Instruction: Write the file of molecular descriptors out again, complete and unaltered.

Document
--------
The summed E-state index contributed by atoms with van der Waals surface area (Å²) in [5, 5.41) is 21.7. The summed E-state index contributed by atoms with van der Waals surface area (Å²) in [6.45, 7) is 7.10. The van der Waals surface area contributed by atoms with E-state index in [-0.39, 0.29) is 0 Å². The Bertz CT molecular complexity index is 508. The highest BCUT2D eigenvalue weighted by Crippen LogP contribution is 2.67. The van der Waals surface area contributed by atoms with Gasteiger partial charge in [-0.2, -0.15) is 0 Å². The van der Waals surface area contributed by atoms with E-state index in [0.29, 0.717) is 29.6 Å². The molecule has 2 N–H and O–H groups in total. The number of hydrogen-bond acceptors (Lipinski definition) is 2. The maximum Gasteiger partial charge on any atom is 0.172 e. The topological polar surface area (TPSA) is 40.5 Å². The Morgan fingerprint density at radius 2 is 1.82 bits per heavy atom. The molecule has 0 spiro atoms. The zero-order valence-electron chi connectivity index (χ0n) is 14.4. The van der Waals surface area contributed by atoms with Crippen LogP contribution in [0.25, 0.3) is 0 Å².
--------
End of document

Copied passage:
The summed E-state index contributed by atoms with van der Waals surface area (Å²) in [5, 5.41) is 21.7. The summed E-state index contributed by atoms with van der Waals surface area (Å²) in [6.45, 7) is 7.10. The van der Waals surface area contributed by atoms with E-state index in [-0.39, 0.29) is 0 Å². The Bertz CT molecular complexity index is 508. The highest BCUT2D eigenvalue weighted by Crippen LogP contribution is 2.67. The van der Waals surface area contributed by atoms with Gasteiger partial charge in [-0.2, -0.15) is 0 Å². The van der Waals surface area contributed by atoms with E-state index in [0.29, 0.717) is 29.6 Å². The molecule has 2 N–H and O–H groups in total. The number of hydrogen-bond acceptors (Lipinski definition) is 2. The maximum Gasteiger partial charge on any atom is 0.172 e. The topological polar surface area (TPSA) is 40.5 Å². The Morgan fingerprint density at radius 2 is 1.82 bits per heavy atom. The molecule has 0 spiro atoms. The zero-order valence-electron chi connectivity index (χ0n) is 14.4. The van der Waals surface area contributed by atoms with Crippen LogP contribution in [0.25, 0.3) is 0 Å².